TriBeca 2011: ‘Roadie’ Is the High School Reunion We’re Working to Avoid

Roadie tribecaAt first glance, it seems that Michael and Gerard Cuesta’s slow-moving indie flick, Roadie, might give us some insight into the life of a real roadie or show us what it’s really like out there. Unfortunately for us and for the protagonist, Jimmy Testagross (Ron Eldard), that dream is over. After years of service to the band Blue Oyster Cult, he’s fired without so much as a thank you. He goes home with his tail between his legs and he’s too ashamed to tell his mother that he’s been fired.

He has to face the disappointment his mother will show, but avoids that by saying he’s only staying for a few days until the band leaves on a South American tour. He’s also got her believing that he’s the tour manager and that he even writes a few of their songs. But that’s not what really tests Jimmy. We all know he’ll eventually have to tell his mom, but when he runs into an old high school girlfriend, Nikki (Jill Hennessy) and her husband Randy (Bobby Cannavale), who used to be the local asshole and still calls him Jimmy “Testicles” we see just how hard it is to come home with nothing.

After a little trip down memory lane with Nikki in his old high school bedroom, we find Jimmy blasting the same old music he used to love to drown out his sorrows over the high school asshole getting his girl. Jimmy left home after high school and returns to the same exact life, only he’s done nothing to grow or change so he gets stuck in the same old patterns. The plot ambles along as Jimmy acts like a teenager, following along with his old friends and looking on while Randy steals a bottle of liquor for their hotel party before Nikki’s acoustic set at the local bar. He says he doesn’t want to participate in their festivities, but peer pressure gets the best of him and he joins in, perhaps a little too hard.

Jimmy’s experience is something I think we all fear to some degree. We never want to go home with nothing to show for 20 years of our lives. We want to be grown up, different. We want to have gone places and experienced amazing things, so that at least if we end up right back where we started, we have something to show for it. Jimmy doesn’t get that and that’s why we see him fall into those patterns just as he would have when he was 17. The silver lining of what should be a complete downer is that while his interaction with his old high school comrades is the main action of the plot, the film also treats the situation as though it’s not the end of the world. It’s never too late to grow up. It’s never over. Plans change and you have to adjust your dreams and goals to fit what your life has become, but it’s not the worst.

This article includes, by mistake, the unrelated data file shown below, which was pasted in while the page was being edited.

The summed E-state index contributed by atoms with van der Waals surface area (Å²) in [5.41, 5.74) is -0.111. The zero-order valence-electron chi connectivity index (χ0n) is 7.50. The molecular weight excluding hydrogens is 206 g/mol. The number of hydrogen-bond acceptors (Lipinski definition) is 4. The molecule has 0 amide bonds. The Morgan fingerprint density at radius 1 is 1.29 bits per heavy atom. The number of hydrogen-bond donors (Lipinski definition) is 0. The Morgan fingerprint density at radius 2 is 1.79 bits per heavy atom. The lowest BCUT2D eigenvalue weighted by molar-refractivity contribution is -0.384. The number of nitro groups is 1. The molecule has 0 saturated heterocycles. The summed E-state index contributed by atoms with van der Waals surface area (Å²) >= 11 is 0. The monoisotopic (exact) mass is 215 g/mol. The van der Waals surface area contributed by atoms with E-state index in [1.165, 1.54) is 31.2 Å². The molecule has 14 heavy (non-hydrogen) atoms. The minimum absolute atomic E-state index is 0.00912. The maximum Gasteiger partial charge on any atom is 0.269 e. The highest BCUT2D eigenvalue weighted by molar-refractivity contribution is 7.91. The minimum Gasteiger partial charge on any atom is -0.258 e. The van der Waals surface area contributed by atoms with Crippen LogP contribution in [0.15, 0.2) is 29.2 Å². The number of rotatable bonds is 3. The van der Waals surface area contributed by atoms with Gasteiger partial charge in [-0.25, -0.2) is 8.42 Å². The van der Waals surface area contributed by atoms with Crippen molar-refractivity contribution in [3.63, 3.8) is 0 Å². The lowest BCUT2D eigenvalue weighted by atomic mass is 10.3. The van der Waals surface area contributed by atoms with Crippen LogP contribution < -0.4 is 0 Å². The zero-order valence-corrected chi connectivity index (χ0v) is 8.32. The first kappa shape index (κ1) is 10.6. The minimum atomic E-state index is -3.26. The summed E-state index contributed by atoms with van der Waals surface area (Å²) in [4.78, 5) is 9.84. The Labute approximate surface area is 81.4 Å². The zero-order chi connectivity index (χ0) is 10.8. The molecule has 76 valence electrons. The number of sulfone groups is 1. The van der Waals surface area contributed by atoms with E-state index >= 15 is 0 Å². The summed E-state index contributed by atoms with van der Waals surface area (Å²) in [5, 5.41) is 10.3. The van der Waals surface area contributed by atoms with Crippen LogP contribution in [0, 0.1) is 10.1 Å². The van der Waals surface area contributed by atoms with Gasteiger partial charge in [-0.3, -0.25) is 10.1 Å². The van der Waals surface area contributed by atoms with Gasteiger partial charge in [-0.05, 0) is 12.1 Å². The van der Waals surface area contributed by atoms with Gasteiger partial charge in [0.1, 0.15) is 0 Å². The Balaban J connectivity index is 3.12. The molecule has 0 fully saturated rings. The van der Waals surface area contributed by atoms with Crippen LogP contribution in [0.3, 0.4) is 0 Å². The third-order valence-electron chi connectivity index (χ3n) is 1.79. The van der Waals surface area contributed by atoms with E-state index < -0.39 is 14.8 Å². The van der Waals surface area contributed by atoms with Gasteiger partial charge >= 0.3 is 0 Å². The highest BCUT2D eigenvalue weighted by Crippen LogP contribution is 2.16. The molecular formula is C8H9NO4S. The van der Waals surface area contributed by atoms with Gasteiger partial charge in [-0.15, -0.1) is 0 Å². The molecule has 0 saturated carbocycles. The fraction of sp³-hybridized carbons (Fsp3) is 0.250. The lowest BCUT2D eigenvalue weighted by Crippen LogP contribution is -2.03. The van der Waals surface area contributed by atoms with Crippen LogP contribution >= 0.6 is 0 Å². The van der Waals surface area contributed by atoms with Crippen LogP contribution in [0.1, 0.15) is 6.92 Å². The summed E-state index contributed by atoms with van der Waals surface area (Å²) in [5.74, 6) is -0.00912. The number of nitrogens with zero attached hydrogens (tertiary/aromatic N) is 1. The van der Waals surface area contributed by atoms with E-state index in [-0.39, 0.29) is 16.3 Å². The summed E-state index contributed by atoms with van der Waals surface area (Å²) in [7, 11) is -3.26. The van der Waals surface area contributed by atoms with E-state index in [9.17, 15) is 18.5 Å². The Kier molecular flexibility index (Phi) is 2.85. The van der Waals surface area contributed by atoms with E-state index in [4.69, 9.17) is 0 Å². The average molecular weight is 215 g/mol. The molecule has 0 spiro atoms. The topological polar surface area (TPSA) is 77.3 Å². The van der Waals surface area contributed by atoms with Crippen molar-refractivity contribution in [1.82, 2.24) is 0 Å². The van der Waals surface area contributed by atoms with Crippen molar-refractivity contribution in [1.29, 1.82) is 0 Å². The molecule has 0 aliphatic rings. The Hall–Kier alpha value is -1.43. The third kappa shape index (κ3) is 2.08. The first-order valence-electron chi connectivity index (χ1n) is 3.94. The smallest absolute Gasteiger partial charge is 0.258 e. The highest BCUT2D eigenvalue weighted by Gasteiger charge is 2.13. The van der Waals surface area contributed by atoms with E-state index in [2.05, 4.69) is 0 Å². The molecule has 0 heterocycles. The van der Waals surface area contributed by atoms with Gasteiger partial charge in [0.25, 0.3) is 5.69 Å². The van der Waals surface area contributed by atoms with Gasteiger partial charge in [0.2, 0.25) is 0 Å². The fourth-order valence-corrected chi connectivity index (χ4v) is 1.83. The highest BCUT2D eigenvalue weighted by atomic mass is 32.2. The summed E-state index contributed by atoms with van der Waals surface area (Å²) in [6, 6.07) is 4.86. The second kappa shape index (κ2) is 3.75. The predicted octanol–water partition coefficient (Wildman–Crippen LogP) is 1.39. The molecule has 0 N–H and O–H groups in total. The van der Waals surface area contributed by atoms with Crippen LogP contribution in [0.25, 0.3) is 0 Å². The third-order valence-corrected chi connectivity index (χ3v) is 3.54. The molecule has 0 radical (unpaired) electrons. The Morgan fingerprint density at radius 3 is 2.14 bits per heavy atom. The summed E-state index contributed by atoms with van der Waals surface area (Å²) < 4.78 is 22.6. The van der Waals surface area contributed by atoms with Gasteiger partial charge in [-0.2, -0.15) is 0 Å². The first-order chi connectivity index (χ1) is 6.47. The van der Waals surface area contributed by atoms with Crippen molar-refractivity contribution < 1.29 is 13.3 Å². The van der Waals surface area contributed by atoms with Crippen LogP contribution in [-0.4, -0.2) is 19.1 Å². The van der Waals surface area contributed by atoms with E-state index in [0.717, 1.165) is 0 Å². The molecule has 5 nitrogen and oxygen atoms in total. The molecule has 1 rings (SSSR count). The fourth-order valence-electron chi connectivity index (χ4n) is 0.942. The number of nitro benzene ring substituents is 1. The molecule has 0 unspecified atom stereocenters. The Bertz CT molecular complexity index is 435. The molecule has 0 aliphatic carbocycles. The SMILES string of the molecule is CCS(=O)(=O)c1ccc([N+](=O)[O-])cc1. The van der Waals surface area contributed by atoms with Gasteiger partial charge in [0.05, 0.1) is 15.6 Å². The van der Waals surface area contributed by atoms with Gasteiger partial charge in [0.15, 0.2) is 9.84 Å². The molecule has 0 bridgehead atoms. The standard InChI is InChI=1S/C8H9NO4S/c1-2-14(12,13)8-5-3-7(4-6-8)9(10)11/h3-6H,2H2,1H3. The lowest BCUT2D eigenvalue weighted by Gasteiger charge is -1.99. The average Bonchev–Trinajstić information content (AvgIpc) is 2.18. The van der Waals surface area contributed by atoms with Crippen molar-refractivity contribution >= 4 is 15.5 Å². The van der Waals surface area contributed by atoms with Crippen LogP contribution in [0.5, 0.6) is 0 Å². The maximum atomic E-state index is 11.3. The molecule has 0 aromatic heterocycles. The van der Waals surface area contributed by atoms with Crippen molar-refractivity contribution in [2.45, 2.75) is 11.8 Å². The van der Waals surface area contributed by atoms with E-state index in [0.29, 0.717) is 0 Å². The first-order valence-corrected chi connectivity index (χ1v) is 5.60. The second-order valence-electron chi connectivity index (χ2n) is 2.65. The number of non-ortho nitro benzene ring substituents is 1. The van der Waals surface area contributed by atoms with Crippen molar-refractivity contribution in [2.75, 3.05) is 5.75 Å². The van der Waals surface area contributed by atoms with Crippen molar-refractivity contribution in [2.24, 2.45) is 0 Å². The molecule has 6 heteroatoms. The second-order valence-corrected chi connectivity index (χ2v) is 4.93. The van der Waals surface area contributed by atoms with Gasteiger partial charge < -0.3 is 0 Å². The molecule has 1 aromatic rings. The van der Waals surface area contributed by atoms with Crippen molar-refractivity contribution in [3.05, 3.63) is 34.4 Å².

Of course, this is aided by the fact that Jimmy is such a lovable character, thanks in great part to Eldard’s charm. Even when he gets into hard drugs and plays follow the leader with Randy’s antics to impress Nikki like a horny 15 year-old, we’re rooting for him. We want him to make a fool of Randy, we want him to get the girl, but that’s not what the story is about. Whether or not he gets what he wants, the story is about him having to face the consequences of his continued adolescence. It makes us, as viewers, ask ourselves a question: when is it time to just grow up? What does growing up mean? Clearly, being married or owning a business or having a job doesn’t make someone an adult. The film makes that clear and it makes us evaluate our own lives. Would we be able to face our old high school flames today? What would they think? And does it really matter?